Local WPI Students Return From Intensive Research Projects
Apr 07, 2018 05:41AM
● By Theresa Gilman
(Editor's Note: the following information was provided by WPI.)
WORCESTER, MA -- The following local residents were among students from Worcester Polytechnic Institute (WPI) who recently completed intense, hands-on research projects.
Toni Joy of Tewksbury, Mass., a member of the class of 2019 majoring in industrial engineering, was a member of a student team that completed a project through the WPI project center in New Zealand. The project was titled Evaluating Wellington Animal Bylaw and Snip'n'Chip Campaign. In their project summary, the students wrote, "This project evaluated the public response to the Animal Bylaw and the Snip'n'Chip campaign in addition to their overall effects on microchipping trends and cat owner behavior."
Erin Morissette of Dracut, Mass., a member of the class of 2019 majoring in physics, was a member of a student team that completed a project through the WPI project center in Morocco. The project was titled Inclusive Promotion for Solar Decatholon Africa in Morocco. In their project summary, the students wrote, " Our project was to develop a strategy for fostering this communication between IRESEN, university teams, and potential sponsors."
At WPI, all undergraduates are required to complete a research-driven, professional-level project that applies science and technology to addresses an important societal need or issue. About two-thirds of students complete a project at one of the university's 40-plus off-campus project centers, which are located around the world. A signature element of the innovative undergraduate experience at WPI, the project-based curriculum offers students the opportunity to apply their scientific and technical knowledge to develop thoughtful solutions to real problems that affect the quality of people's lives-and make a difference before they graduate.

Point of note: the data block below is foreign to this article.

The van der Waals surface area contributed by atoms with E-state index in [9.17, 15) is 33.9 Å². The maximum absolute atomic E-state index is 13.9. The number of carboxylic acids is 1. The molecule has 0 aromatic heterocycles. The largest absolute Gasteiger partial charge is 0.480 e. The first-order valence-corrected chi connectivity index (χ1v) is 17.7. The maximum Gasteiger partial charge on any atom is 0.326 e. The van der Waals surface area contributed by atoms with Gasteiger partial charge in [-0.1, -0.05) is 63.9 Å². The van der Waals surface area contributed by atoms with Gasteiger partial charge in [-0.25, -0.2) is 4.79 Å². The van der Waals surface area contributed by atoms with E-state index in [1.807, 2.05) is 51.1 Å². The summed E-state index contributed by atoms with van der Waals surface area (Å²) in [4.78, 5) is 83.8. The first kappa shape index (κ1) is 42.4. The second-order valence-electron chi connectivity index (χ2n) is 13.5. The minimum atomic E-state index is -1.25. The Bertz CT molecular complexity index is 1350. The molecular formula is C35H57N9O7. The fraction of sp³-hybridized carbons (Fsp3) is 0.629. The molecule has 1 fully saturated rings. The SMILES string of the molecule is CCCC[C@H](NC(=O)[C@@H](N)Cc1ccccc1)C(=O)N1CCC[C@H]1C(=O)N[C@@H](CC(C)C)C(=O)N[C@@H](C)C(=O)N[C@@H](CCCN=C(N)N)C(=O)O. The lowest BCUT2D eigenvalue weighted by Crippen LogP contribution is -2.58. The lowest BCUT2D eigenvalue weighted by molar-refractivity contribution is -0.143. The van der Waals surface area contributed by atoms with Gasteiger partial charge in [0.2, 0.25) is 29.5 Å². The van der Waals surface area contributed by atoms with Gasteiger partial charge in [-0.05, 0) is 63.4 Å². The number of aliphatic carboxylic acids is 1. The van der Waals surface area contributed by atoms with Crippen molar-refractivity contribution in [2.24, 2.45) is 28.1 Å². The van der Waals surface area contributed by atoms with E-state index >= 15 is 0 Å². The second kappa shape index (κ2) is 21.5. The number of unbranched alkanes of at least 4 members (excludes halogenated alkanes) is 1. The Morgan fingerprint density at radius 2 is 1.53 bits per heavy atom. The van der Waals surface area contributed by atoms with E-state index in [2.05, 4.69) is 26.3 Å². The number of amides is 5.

"The WPI project-based curriculum's focus on global studies brings students out of the classroom and their comfort zones and into the global community to apply their knowledge to solve real problems," said Professor Kent Rissmiller, interim dean of the WPI Interdisciplinary and Global Studies Division. "Students are immersed in all aspects of a different culture, from the way people live and work to the values they hold to the foods they eat-all valuable perspectives for surviving and thriving in today's global marketplace. They also learn the meaning and magic of teamwork; make a real and meaningful difference in their host community; and gain a competitive edge for any resume, or graduate or professional school application."
About Worcester Polytechnic Institute
Founded in 1865 in Worcester, Mass., WPI is one of the nation's first engineering and technology universities. Its 14 academic departments offer more than 50 undergraduate and graduate degree programs in science, engineering, technology, business, the social sciences, and the humanities and arts, leading to bachelor's, master's and doctoral degrees. WPI's talented faculty work with students on interdisciplinary research that seeks solutions to important and socially relevant problems in fields as diverse as the life sciences and bioengineering, energy, information security, materials processing, and robotics. Students also have the opportunity to make a difference to communities and organizations around the world through the university's innovative Global Projects Program. There are more than 40 WPI project centers throughout the Americas, Africa, Asia-Pacific, and Europe.
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